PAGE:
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Parson Weems

Portrait of Parson Weems

Mason Locke Weems (October 11, 1759 – May 23, 1825), generally known as Parson Weems, was an American book agent and author. He was the source of some of the The Life of Washington (1800), a bestseller that depicted Washington's virtues and was intended to provide a morally instructive tale for the youth of the young nation.[1]


  • Biography 1
  • Influence and historical reliability 2
    • The exaltation of Washington 2.1
    • The cherry-tree anecdote 2.2
  • Cultural references 3
  • Notes 4
  • Sources 5
  • Further reading 6
  • External links 7


Bel Air Plantation, where Weems and his family moved upon the death of his father-in-law, Col. Jesse Ewell, in 1805

Weems was born on October 11, 1759, in Anne Arundel County, Maryland. He studied theology in London and was ordained in the Protestant Episcopal Church in 1784. He worked as a minister in Maryland in various capacities from 1784 to 1792. Financial hardship forced Weems to seek additional employment, and he began working as a traveling book agent. Weems married Frances Ewell in 1795 and established a household in Dumfries, Virginia. He had a small bookstore in Dumfries that now houses the Weems–Botts Museum, but he continued to travel extensively, selling books and preaching.[2]

Dumfries is not far from Augustine had worshiped in pre-Revolutionary days. Weems would later inflate this Washington connection and promote himself as the former "rector of Mount-Vernon parish".

Other notable works by Weems include Life of General Francis Marion (1805); Life of Benjamin Franklin, with Essays (1817); and Life of William Penn (1819). He was an accomplished violinist.

After the death of his father-in-law, Colonel Jessie Ewell (1743 - 1805), Weems assumed the Ewell family estate, Bel Air, located in Prince William County, Virginia, to partially satisfy debts owed to Weems. In 1808, Weems and his family moved into Bel Air, where he lived until his death. While on travel in Beaufort, South Carolina, Weems died on May 23, 1825 of unspecified causes. He is buried at Bel Air.[3]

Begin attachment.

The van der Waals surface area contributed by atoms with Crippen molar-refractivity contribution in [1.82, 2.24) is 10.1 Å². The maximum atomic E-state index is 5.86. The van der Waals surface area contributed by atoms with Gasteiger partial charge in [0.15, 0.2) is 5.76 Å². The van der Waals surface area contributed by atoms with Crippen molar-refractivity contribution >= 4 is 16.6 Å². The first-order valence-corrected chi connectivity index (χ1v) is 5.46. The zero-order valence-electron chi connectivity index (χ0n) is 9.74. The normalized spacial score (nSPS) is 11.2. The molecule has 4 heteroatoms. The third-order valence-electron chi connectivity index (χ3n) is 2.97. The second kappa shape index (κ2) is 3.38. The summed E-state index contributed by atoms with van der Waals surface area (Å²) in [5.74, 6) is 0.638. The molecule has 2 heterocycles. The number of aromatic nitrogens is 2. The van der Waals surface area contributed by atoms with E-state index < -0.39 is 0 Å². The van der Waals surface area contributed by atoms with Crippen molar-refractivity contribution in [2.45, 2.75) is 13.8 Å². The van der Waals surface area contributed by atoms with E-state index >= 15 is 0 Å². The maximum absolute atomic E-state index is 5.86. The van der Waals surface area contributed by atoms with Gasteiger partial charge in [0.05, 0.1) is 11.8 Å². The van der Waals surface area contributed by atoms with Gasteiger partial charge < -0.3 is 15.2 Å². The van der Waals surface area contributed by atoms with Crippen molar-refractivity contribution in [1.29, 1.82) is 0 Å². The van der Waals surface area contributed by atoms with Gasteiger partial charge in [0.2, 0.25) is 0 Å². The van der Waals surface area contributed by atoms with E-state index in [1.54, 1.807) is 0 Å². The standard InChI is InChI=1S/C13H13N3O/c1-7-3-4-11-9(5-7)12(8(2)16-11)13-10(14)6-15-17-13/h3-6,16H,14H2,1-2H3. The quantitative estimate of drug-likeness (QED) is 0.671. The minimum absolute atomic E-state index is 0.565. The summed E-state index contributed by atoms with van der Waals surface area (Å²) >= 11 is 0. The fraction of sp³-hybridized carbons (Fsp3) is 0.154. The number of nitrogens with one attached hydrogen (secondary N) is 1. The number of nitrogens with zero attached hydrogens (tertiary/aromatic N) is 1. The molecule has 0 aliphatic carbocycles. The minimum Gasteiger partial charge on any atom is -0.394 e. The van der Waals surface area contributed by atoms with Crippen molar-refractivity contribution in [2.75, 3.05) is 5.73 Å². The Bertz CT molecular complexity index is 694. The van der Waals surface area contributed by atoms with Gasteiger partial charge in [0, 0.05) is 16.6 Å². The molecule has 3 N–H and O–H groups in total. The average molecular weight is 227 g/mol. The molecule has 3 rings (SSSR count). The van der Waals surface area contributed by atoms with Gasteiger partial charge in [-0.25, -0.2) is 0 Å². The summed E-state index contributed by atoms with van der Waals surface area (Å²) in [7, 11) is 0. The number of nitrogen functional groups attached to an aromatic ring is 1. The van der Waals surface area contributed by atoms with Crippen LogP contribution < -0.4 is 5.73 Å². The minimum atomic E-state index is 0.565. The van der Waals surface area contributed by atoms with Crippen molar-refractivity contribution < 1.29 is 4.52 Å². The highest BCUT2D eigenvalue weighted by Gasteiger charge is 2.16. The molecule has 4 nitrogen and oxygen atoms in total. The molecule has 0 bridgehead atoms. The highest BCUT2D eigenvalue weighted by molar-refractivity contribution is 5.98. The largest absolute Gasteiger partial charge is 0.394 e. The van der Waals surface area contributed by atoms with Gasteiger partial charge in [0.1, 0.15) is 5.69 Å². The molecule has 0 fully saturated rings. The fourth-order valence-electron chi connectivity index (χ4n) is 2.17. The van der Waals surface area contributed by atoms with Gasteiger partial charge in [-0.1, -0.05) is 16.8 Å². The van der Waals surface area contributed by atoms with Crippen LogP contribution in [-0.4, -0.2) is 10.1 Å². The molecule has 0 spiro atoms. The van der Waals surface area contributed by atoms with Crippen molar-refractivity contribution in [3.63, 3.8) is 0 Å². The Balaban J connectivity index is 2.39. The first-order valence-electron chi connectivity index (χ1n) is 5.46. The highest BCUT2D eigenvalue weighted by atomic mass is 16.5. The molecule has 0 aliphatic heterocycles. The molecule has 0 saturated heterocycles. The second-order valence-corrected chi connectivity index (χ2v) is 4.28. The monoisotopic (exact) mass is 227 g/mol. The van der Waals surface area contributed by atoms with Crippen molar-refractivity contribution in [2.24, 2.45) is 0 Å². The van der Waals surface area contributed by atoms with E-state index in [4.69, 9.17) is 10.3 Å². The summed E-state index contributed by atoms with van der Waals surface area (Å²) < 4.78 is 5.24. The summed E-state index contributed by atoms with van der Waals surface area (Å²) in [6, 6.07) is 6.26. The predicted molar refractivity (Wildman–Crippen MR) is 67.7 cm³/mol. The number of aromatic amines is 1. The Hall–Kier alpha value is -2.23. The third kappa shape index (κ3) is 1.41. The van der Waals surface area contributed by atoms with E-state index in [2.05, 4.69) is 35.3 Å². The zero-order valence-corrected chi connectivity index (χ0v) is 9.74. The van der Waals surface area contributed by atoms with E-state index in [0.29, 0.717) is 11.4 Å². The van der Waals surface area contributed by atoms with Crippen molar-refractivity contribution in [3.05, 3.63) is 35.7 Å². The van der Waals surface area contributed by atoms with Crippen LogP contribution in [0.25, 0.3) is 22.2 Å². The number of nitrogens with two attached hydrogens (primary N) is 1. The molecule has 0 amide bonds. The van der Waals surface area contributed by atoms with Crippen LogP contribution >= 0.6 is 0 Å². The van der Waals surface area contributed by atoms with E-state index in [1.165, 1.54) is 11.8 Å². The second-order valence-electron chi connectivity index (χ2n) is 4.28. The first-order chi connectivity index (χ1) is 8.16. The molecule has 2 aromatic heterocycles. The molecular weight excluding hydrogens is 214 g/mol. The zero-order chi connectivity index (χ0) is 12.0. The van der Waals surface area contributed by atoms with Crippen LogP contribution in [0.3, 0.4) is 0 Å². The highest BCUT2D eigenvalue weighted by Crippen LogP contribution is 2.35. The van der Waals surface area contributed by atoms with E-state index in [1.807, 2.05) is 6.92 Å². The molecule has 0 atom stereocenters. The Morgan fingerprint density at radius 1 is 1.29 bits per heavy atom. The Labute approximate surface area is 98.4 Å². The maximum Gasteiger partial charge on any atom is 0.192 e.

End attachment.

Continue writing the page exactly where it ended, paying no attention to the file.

Influence and historical reliability

The New York Times has described Weems as one of the "early hagiographers" of American literature "who elevated the Swamp Fox, [4]

Weems' name would probably be forgotten today were it not for the tension between the liveliness of his narratives and what Appletons' Cyclopaedia of American Biography (1889) called "this charge of a want of veracity [that] is brought against all Weems's writings," adding that "it is probable he would have accounted it excusable to tell any good story to the credit of his heroes." The cherry-tree anecdote illustrates this point. Another dubious anecdote found in the Weems biography is that of Washington's prayer during the winter at Valley Forge.[5][6]

The exaltation of Washington

The exalted esteem in which the United States Capitol Building in the form of Brumidi's fresco The Apotheosis of Washington.

Weems' A History of the Life and Death, Virtues and Exploits of General George Washington,[7] was a biography written in this spirit, amplified by the florid, rollicksome style which was Weems' trademark. According to this account, his subject was "... Washington, the hero, and the Demigod ..." and at a level above that "... what he really was, [was] 'the Jupiter Conservator,' the friend and benefactor of men." With this hyperbole, Weems elevated Washington to the Augustan level of the god "Jupiter Conservator [Orbis]" (that is, "Jupiter, Conservator of the Empire", later rendered "Jupiter, Savior of the World").

The cherry-tree anecdote

'Parson Weems' Fable', a 1939 painting by Grant Wood, depicting both Weems and his "Cherry Tree" story.

Among the exaggerated or invented anecdotes is that of the cherry tree, attributed by Weems to "... an aged lady, who was a distant relative, and, when a girl, spent much of her time in the family ..." who referred to young George as "cousin".[8]

It went on to be reprinted in the popular McGuffey Reader used by schoolchildren, making it part of the culture, causing Washington's February 22 birthday to be celebrated with cherry dishes, with the cherry often claimed to be a favorite of his.

In 1896 Eleanor Parke Custis Lewis (1779-1852), who Washington raised as his own daughter, and who spent her life preserving his memory and debunking false stories.

Cultural references

In 1911 Lawrence C. Wroth published Parson Weems: A Biographical and Critical Study.[9] In this he confronts the fact that Weems is best known for the story of the cherry tree (p.6) and examines the evidence for its likelihood (pp.65ff).

Grant Wood painted the scene under the title "Parson Weems' Fable" in 1939. It is among his gently ironic depictions of Americana and shows the parson pulling back a curtain rimmed with cherries to show the story.[10]


  1. ^ Buescher, John. "[Is the Story of George Washington and the Colt a True Story?]", accessed September 23, 2011.
  2. ^ Howard, R. W. "Mason Locke Weems" in American Historians, 1607–1865. Ed. Clyde Norman Wilson. Dictionary of Literary Biography Vol. 30. Detroit: Gale Research, 1984. From Literature Resource Center.
  3. ^
  4. ^
  5. ^
  6. ^ The story of throwing a pitcher Walter Johnson.
  7. ^
  8. ^
  9. ^ Archived online
  10. ^ The painting is analysed in depth at Virginia University site


  • A History of the Life and Death, Virtues and Exploits of General George Washington by Mason Locke Weems (abridged)

Further reading


External links

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